The Tea Party Disowns Karl Rove

Have you ever heard of Karl Rove?  If you haven’t, allow me to introduce you to him.  He is a very conservative political strategist, consultant and policy advisor.  Rove has been a consistently outspoken voice for conservatives, a position that has resulted in him being labeled one of the most conservative men in America.

Now as anyone who knows me will testify that Karl Rove and I would not get along; our politics are diametrically opposed on just about every issue.  However, having said that, I was surprised to find that an action by one political group earlier this year led me to feel offended on Mr. Rove’s behalf, something which I had honestly believed was impossible until it happened. That political group was, as you might have already guessed, the Tea Party, and that action was comparing Karl Rove to a Nazi and even going so far as to Photoshop a picture of Rove wearing the uniform of none other than Heinrich Himmler, who as we all know was the prime mover behind the Holocaust and its atrocities.

The first question to ask is: why would they do this?  It doesn’t make any sense; Rove should be a poster boy for the Tea Party – why would they do something so heinous? In addition to raising money for the now irrelevant Tea Party, this political ad was a response to Karl Rove’s creation of the group he refers to as The Conservative Victory Project.  The Victory Project’s focus is to nominate conservative candidates that are actually “electable” to run for government office. The way Rove sees it, candidates like Michelle Bachmann or Todd Akin (you know, the “legitimate rape” guy) will never be elected because their views are so extremely conservative that they wind up alienating more voters than they attract. If the Republican party wants to have a real future in government, they need to start backing more serious candidates, ones who are more capable and centrist enough to attract larger numbers of voters, as opposed to people who, say, consider witchcraft to be a legitimate issue. Rove sees that too, which is why he created the Conservative Victory Project.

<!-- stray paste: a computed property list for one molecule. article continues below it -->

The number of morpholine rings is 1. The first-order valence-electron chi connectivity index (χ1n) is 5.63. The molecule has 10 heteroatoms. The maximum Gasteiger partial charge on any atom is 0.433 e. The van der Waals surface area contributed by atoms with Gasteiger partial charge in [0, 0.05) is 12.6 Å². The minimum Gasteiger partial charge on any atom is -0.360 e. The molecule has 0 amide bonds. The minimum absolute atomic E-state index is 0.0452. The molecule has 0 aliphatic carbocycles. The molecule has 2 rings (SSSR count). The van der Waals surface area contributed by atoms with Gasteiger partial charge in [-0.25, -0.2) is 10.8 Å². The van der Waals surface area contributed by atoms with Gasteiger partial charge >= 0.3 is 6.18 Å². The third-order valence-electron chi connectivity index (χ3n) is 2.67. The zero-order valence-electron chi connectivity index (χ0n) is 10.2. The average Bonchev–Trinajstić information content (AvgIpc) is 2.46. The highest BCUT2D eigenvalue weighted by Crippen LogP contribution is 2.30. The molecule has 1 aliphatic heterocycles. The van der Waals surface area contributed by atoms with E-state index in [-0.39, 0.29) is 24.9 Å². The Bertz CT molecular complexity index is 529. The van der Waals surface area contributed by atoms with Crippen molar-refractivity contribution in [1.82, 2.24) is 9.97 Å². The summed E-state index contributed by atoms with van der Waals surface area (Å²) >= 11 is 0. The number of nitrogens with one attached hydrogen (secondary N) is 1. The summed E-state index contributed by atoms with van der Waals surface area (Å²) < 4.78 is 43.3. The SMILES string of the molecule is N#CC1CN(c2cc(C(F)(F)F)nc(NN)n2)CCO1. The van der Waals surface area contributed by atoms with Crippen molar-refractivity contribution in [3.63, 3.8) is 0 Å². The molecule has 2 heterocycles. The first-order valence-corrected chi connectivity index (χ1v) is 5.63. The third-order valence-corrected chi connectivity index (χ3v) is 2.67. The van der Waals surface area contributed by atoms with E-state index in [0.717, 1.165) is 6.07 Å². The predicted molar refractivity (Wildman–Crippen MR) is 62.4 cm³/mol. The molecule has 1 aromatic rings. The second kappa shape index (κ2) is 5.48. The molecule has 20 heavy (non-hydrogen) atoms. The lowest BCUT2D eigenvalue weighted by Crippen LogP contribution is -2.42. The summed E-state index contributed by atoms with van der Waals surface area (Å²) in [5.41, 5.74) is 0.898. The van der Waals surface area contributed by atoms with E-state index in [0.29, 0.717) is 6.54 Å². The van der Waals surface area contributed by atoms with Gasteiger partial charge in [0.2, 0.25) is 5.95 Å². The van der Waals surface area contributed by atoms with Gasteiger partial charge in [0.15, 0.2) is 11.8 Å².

Naturally, the Tea Party did not share Rove’s view on the electability of their candidates and they went on the attack. They sent out a letter to all of their members. Attached was the aforementioned image of Nazi Rove and it read as follows:

Dear Patriot,

Karl Rove thinks he can raise hundreds of millions of dollars, crush the Tea Party, and protect the big-government status quo in Washington from millions of freedom loving Americans. Well, he’s wrong.

The letter goes on to ask for monetary contributions to the Tea Party, which would ultimately build up to the million-dollar mark they want to reach.

I have to say that I am angered and disgusted on yet another level by the Tea Party.  They have crippled sophisticated, respectful and productive political discourse but in doing so they fall back on unfounded personal attacks and historically and factually invalid claims. Just because you disagree with someone politically does not give you permission to attack them on a personal level or to wrongfully label them a Socialist, or a Communist or a Nazi. I have news for you, Tea Party: Karl Rove is not a Nazi, nor is President Obama a Socialist, nor would it really be that bad if a president were a Socialist, because it is a legitimate political theory. But the Tea Party, along with anyone else who throws those arbitrary insults around, doesn’t seem to know that.